1795. “It is unnecessary for a person to know anything about art or art history to instantly appreciate the significance of the workmanship of the back of a real old icon. I swear even a junkman would see it!” Then, after a long pause he added, “Especially a junkman, even a garbage man would see it… especially a garbage man!”
1796. This was the experience that established the attitude toward collecting that Proctor Cronk adopted for his own. He purchased one of the old icons from the Yardman, and then for another fifty dollars he purchased the newer icon that had been sandblasted and rubbed down with grease. Although he completely agreed with the Yardman about the superior quality of the old painting, still, even from the first day, he preferred the newer one.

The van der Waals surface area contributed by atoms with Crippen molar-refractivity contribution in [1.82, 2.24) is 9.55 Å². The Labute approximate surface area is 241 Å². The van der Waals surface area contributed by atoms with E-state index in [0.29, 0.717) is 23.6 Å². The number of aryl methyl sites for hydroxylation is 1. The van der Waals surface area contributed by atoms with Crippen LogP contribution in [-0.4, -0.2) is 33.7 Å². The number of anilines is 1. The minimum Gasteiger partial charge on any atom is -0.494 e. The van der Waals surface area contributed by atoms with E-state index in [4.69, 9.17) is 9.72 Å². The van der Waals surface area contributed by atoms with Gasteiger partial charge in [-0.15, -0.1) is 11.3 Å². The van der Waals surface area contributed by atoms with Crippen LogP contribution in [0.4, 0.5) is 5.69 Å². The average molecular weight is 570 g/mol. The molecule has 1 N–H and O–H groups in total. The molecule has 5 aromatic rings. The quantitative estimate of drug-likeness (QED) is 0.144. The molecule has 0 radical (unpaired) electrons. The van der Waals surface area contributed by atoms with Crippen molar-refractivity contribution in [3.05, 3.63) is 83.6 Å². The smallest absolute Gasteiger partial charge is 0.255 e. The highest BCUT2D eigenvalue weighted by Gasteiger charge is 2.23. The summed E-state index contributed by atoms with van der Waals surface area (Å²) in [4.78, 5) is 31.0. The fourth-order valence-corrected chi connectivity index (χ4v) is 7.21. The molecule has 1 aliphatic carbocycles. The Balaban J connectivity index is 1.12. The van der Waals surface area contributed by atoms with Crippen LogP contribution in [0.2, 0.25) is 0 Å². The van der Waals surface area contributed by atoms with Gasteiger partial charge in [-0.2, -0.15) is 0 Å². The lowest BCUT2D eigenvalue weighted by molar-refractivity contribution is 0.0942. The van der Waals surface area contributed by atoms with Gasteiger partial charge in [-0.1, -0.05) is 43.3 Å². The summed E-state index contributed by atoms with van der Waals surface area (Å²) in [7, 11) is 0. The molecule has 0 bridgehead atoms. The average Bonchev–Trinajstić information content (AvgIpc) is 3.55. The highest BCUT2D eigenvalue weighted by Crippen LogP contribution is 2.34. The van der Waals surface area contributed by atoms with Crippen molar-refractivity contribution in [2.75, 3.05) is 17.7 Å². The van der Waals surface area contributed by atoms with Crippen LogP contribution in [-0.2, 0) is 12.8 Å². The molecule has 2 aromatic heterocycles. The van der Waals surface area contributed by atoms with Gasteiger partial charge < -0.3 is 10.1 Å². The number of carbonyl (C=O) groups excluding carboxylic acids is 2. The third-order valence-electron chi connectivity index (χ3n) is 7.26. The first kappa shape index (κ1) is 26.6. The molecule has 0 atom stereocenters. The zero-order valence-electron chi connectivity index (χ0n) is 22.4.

1797. Later he sold the old icon for fifteen hundred dollars, but nothing would induce him to part with the sandblasted painting.
1799. Many years later, when he was an established collector with a reputation for his trained eye, he repeated this experience almost in detail when he purchased the Coromo paintings from Aldo Corelli. Neither Aldo nor Proctor knew that the pictured had been ‘antiqued,’ which the process is sometimes called.